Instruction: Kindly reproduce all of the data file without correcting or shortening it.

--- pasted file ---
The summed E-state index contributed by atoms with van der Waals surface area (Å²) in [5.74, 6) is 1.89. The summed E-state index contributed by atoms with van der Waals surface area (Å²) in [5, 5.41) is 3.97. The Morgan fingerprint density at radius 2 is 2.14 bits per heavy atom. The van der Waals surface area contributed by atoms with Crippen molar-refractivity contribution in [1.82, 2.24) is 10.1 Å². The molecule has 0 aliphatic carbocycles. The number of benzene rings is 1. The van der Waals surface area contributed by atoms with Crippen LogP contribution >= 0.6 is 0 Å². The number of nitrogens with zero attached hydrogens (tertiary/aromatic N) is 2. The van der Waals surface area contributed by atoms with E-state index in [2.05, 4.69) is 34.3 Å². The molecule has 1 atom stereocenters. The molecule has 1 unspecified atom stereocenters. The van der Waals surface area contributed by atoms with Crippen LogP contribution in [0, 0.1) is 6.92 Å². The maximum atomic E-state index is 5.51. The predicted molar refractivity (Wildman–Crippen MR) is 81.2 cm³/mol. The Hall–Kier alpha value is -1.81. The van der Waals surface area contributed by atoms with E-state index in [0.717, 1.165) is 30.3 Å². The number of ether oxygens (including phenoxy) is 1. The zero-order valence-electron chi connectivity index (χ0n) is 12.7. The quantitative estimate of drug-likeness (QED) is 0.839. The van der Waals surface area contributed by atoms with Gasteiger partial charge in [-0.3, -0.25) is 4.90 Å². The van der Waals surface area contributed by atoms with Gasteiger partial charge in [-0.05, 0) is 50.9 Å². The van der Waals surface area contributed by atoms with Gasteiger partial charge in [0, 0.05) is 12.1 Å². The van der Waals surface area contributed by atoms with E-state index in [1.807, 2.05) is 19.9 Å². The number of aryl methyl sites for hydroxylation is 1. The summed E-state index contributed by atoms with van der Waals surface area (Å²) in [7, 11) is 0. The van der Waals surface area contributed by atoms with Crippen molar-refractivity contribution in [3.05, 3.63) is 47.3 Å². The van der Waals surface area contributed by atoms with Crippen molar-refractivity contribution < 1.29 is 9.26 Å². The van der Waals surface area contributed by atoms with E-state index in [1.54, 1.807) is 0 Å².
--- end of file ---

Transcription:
The summed E-state index contributed by atoms with van der Waals surface area (Å²) in [5.74, 6) is 1.89. The summed E-state index contributed by atoms with van der Waals surface area (Å²) in [5, 5.41) is 3.97. The Morgan fingerprint density at radius 2 is 2.14 bits per heavy atom. The van der Waals surface area contributed by atoms with Crippen molar-refractivity contribution in [1.82, 2.24) is 10.1 Å². The molecule has 0 aliphatic carbocycles. The number of benzene rings is 1. The van der Waals surface area contributed by atoms with Crippen LogP contribution >= 0.6 is 0 Å². The number of nitrogens with zero attached hydrogens (tertiary/aromatic N) is 2. The van der Waals surface area contributed by atoms with E-state index in [2.05, 4.69) is 34.3 Å². The molecule has 1 atom stereocenters. The molecule has 1 unspecified atom stereocenters. The van der Waals surface area contributed by atoms with Crippen LogP contribution in [0, 0.1) is 6.92 Å². The maximum atomic E-state index is 5.51. The predicted molar refractivity (Wildman–Crippen MR) is 81.2 cm³/mol. The Hall–Kier alpha value is -1.81. The van der Waals surface area contributed by atoms with E-state index in [0.717, 1.165) is 30.3 Å². The number of ether oxygens (including phenoxy) is 1. The zero-order valence-electron chi connectivity index (χ0n) is 12.7. The quantitative estimate of drug-likeness (QED) is 0.839. The van der Waals surface area contributed by atoms with Gasteiger partial charge in [-0.3, -0.25) is 4.90 Å². The van der Waals surface area contributed by atoms with Gasteiger partial charge in [-0.05, 0) is 50.9 Å². The van der Waals surface area contributed by atoms with Gasteiger partial charge in [0, 0.05) is 12.1 Å². The van der Waals surface area contributed by atoms with E-state index in [1.807, 2.05) is 19.9 Å². The number of aryl methyl sites for hydroxylation is 1. The summed E-state index contributed by atoms with van der Waals surface area (Å²) in [7, 11) is 0. The van der Waals surface area contributed by atoms with Crippen molar-refractivity contribution in [3.05, 3.63) is 47.3 Å². The van der Waals surface area contributed by atoms with Crippen molar-refractivity contribution < 1.29 is 9.26 Å². The van der Waals surface area contributed by atoms with E-state index in [1.54, 1.807) is 0 Å².